The flames of war and the flames of love…
The San Francisco Opera turned in a triumphant spectacle last Thursday with Hector Berlioz’ epic Les Troyens, a five hour opera based on the Trojan Wars and the wandering of Aeneas. This huge production required 134 artists onstage including principal singers, chorus, dancers, acrobats and supernumeraries, along with 95 musicians packed into the pit and off-stage. The sets, constructed in England, were so massive at 32 tons that the Opera House stage floor had to be reinforced.
And those sets! English artist Es Devlin created a marvel of mystique and innuendo out of the detritus of war. The walls of Troy were a curving facade of acid-washed grays and bronzes, with 90 chorus members packed onto its four stories wearing strangely appropriate uniforms and dresses from the era of the Crimean War. The Trojan Horse was a crazy-quilt of Euro-minimalism, skeletal and robotic and full of spears and gears – and on fire!
Carthage was a dream of peace, tawny with the golden sands of Moorish architecture, brilliantly colored costumes and peopled with farmers and fevered dancers.
It was, in fact, too much for one opera house to manage, but was a magnificent co-production of the SF Opera, the Vienna State Opera, Milan’s La Scala, and England’s Royal Opera.
The real triumph wasn’t the woo-woo factor, as crazy as that was. It was the taut conducting of Donald Runnicles in his return to the SF Opera, where he conducted for 17 years and led an extraordinary Ring cycle in 2011. The SF Opera Orchestra, which works solidly under the baton of their regular conductor, Nicola Luisotti, ran a marathon for Runnicles.
Berlioz was more a master of mood and orchestration than of memorable melodies, and these musicians crafted his mercurial atmospheres from hushed chromatics to the trumpets of war.
Beyond Berlioz’ grand music and the stunning sets, what propelled this into gripping art was the formidable cast, anchored by Susan Graham as Dido, the Queen of Carthage, and Anna Caterina Antonacci as the mad prophetess, Cassandra.
The vocal depth of these two world-class singers was enhanced by their immersive acting, with Graham’s royal carriage and girlish heartbreak and Antonacci’s supple movements and bloody visions.
Based on Vergil’s account of the fall of Troy and of Aeneas’ wooing of Dido, the opera opened on the eve of Troy’s ruin as they welcomed a Greek gift – the Trojan horse – into their city. Antonacci sang the demanding role of Cassandra, a princess of Troy and a prophetess of Athena who is doomed to never be believed. A famed Italian soprano who rarely performs here (and is simultaneously starring in the SF Opera’s Two Women), her high tessitura and deep belly notes fleshed out a character not just of madness but of the loves and fears that propel it.
Her runs and wails are magnificent and hair-raising as she foresees the burning of her city and the death of her people. And then she softens. “Unhappy king! It is decreed that you shall descend into eternal night.” It is a vision of the death of her father. She ends that aria whispering the name of her own betrothed.
Embraced by the bewitching music, the emotions were jagged, from the revelry of the crowds to the sobs of Cassandra, from the kiss of lovers to the clash of arms and the screams of children.
After those two fiery acts come what could have been a completely separate opera, three more acts on the escape of the Trojan warriors and their wanderings to North Africa, where Aeneas bespells Dido, the Queen of Carthage.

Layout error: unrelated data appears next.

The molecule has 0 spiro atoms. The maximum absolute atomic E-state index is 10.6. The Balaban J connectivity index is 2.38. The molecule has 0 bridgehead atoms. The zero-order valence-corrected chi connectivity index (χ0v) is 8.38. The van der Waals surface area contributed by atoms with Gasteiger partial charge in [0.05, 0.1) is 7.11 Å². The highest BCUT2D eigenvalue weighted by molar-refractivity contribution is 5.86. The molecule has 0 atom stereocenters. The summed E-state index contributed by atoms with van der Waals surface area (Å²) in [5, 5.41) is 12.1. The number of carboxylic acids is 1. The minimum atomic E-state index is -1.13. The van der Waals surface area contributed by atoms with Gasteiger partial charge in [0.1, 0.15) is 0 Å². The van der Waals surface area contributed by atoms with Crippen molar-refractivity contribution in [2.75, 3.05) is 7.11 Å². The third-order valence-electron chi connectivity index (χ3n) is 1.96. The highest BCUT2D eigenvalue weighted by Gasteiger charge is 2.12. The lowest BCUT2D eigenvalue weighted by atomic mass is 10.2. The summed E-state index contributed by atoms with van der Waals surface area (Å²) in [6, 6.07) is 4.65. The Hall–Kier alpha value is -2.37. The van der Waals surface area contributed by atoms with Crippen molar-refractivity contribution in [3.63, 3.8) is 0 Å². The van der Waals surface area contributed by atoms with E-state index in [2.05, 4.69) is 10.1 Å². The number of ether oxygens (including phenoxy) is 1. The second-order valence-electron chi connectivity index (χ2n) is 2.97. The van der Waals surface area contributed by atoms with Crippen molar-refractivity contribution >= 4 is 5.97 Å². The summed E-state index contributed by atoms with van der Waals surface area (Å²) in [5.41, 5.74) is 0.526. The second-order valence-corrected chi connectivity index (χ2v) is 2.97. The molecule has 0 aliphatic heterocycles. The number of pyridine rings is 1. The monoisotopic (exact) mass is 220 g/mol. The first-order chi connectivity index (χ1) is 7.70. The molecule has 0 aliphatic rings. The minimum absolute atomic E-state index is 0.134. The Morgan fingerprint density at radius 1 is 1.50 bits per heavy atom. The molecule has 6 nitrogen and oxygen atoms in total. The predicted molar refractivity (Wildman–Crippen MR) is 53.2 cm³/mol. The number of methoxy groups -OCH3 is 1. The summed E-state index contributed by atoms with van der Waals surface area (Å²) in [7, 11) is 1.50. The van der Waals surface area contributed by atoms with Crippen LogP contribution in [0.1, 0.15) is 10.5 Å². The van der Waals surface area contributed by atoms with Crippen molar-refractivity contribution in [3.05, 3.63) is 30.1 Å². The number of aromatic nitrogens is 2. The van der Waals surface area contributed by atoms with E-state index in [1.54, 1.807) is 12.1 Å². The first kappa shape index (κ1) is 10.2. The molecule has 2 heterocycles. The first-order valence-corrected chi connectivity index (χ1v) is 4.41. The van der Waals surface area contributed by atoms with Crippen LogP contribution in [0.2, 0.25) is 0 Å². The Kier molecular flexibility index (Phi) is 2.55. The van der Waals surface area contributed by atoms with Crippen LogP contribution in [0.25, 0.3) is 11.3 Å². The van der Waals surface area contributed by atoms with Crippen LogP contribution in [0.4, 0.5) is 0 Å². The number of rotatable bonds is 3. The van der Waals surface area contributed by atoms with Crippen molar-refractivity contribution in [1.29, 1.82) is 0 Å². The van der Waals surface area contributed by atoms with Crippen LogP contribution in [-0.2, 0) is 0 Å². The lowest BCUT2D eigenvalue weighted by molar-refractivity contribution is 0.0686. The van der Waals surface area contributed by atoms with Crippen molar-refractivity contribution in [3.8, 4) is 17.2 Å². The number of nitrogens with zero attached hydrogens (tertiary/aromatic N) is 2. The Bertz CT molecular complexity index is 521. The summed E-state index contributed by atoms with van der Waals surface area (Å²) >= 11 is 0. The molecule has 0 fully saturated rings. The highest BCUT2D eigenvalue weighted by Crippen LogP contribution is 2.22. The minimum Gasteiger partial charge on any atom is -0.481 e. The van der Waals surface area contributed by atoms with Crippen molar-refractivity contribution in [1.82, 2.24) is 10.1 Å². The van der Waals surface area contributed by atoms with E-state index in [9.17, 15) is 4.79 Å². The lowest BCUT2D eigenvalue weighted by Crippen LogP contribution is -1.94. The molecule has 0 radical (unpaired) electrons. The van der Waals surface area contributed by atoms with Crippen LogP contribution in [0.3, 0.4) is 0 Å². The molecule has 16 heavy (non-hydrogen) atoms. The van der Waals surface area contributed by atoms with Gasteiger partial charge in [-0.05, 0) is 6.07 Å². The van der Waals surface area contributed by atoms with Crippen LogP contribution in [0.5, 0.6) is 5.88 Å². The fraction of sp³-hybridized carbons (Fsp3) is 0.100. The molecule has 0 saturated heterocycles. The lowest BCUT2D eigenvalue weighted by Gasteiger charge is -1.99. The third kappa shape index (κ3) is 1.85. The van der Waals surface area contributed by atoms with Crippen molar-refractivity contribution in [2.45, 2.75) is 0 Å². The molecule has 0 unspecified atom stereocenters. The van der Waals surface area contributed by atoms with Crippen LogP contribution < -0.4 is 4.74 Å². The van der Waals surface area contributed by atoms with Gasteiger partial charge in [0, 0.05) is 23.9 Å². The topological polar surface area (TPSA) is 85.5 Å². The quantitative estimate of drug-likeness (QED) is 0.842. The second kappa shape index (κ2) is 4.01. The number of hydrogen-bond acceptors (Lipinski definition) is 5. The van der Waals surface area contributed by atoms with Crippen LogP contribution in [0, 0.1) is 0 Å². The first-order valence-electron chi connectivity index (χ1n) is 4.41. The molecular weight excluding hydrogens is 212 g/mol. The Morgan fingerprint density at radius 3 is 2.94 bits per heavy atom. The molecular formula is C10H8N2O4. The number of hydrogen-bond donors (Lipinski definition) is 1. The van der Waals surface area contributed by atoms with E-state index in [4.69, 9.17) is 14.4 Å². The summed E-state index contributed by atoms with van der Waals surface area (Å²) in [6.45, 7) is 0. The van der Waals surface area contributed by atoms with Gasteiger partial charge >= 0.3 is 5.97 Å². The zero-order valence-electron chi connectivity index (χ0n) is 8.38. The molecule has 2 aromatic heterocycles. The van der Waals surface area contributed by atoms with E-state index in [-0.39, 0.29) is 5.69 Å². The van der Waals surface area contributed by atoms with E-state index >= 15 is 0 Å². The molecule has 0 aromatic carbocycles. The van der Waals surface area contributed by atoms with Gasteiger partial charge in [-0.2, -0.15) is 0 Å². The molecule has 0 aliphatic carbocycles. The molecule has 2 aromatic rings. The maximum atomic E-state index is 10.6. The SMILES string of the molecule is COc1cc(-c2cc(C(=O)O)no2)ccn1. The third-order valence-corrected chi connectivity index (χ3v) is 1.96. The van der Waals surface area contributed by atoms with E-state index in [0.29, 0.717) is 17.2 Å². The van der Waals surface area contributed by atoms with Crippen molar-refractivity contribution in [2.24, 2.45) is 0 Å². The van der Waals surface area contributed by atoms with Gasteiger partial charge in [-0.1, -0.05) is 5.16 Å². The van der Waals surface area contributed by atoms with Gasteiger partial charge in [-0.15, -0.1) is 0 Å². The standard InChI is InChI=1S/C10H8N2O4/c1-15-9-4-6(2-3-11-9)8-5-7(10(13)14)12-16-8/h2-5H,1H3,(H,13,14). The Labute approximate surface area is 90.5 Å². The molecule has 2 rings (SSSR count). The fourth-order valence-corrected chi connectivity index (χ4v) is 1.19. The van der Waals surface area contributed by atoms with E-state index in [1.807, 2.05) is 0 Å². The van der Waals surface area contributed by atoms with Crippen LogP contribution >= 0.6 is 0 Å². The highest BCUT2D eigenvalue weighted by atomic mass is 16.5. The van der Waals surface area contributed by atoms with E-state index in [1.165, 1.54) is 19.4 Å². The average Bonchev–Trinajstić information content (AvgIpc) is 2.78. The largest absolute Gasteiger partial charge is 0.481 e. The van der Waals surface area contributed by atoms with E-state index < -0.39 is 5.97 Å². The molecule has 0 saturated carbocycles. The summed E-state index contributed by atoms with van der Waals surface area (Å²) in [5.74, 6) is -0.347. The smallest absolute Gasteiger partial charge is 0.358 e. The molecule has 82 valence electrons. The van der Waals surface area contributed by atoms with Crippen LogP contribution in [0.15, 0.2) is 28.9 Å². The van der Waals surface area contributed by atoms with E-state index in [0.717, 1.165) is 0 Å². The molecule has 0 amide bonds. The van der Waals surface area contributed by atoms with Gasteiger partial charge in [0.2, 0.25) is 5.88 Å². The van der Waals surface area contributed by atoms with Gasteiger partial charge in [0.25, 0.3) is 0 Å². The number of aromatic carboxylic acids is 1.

Susan Graham was a force of nature in the role of Dido, all Queenly grace (and she is, after all, one of the reigning Divas of American opera), and the soft madness of first love. Her duet with Aeneas, “Nuit d’ivresse et d’extase infinie” (night of intoxication and infinite ecstasy), was a chiaroscuro of bright vowels and dark, all in silvered French (deservedly the language of love), and supported by Berlioz’ careful insistence of flute and oboe and horn.
Aeneas is a long and demanding role sung last Thursday by Corey Bix, who filled in for an ailing Bryan Hymel. Although Hymel’s tenor has a superb clarity, Bix was a sturdy replacement. He shone in that love duet and in his solo after telling Dido that he must leave her to fulfill the Gods’ decree, singing, “I cannot forget the deathly pallor… her heavy silence, the dark fire in her glazed eyes.”
That is also very French!
The unusually high caliber of the other soloists had two standouts: Sasha Cooke performed with a chocolaty mezzo that was lush and mesmerizing – and all one could ask for in her duets with Graham – and René Barbera brought down the house in his solo, employing a tenor of exquisite sweetness.
Weaving through the production was an entire dance troupe, with choreography by Lynne Page and Gemma Payne that melded classicism, eroticism, the abrupt isolations of dub step, and the furious sensuality of the stag. In the love duet, dancers formed the entwined petals of a flower around the royal duo, writhing in blushing sensuality.
Berlioz’ vision was of Shakespearean dimensions, an opera of two powerful women and two forms of insanity – a madness born of the unbearable weight of the future, and the rash madness of love. Both end badly, but no spoilers here, because after moving next year to Vienna, it is quite possible that SF will bring it back, hoping to retain a rare cast – the sets may be obtainable, but not those voices. This would be a twice-in-a-lifetime event.
Leaving tragedy for a comedy of love, the SF Opera will simulcast Mozart’s Marriage of Figaro from the stage of the War Memorial Opera House to the Giants’ AT&T Ballpark. This event is free and popular, held this year on July 3, so plan to go early! More information (and registration for early entrance) on their website, at sfopera.com.
Photo top of Anna Caterina Antonacci as Cassandra, and below, of the cast and the Horse! Both photos by Cory Weaver.